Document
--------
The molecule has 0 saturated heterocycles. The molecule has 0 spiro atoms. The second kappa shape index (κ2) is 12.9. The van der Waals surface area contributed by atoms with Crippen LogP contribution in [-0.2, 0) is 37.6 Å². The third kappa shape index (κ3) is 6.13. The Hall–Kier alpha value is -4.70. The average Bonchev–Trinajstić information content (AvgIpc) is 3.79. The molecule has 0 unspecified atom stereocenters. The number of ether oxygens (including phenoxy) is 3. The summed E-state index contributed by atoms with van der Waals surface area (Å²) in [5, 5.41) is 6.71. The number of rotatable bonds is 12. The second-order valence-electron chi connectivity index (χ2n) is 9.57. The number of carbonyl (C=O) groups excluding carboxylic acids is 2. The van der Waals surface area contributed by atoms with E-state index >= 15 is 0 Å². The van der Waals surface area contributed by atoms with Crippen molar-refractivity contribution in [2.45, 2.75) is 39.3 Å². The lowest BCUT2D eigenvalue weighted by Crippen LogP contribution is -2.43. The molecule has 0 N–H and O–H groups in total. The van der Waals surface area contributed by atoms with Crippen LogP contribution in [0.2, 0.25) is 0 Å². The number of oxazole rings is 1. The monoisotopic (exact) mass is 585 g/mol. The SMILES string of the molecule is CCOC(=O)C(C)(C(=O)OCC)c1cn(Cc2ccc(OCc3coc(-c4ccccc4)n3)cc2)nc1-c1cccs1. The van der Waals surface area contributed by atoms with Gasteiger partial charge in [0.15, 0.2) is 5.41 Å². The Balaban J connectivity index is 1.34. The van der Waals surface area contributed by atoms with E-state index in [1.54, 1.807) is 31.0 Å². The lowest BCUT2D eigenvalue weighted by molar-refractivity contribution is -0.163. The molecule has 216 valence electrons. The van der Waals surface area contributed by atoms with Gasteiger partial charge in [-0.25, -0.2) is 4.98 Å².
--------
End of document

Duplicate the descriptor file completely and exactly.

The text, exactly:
The molecule has 0 saturated heterocycles. The molecule has 0 spiro atoms. The second kappa shape index (κ2) is 12.9. The van der Waals surface area contributed by atoms with Crippen LogP contribution in [-0.2, 0) is 37.6 Å². The third kappa shape index (κ3) is 6.13. The Hall–Kier alpha value is -4.70. The average Bonchev–Trinajstić information content (AvgIpc) is 3.79. The molecule has 0 unspecified atom stereocenters. The number of ether oxygens (including phenoxy) is 3. The summed E-state index contributed by atoms with van der Waals surface area (Å²) in [5, 5.41) is 6.71. The number of rotatable bonds is 12. The second-order valence-electron chi connectivity index (χ2n) is 9.57. The number of carbonyl (C=O) groups excluding carboxylic acids is 2. The van der Waals surface area contributed by atoms with E-state index >= 15 is 0 Å². The van der Waals surface area contributed by atoms with Crippen molar-refractivity contribution in [2.45, 2.75) is 39.3 Å². The lowest BCUT2D eigenvalue weighted by Crippen LogP contribution is -2.43. The molecule has 0 N–H and O–H groups in total. The van der Waals surface area contributed by atoms with Crippen LogP contribution in [0.2, 0.25) is 0 Å². The number of oxazole rings is 1. The monoisotopic (exact) mass is 585 g/mol. The SMILES string of the molecule is CCOC(=O)C(C)(C(=O)OCC)c1cn(Cc2ccc(OCc3coc(-c4ccccc4)n3)cc2)nc1-c1cccs1. The van der Waals surface area contributed by atoms with Gasteiger partial charge in [0.15, 0.2) is 5.41 Å². The Balaban J connectivity index is 1.34. The van der Waals surface area contributed by atoms with E-state index in [1.54, 1.807) is 31.0 Å². The lowest BCUT2D eigenvalue weighted by molar-refractivity contribution is -0.163. The molecule has 216 valence electrons. The van der Waals surface area contributed by atoms with Gasteiger partial charge in [-0.25, -0.2) is 4.98 Å².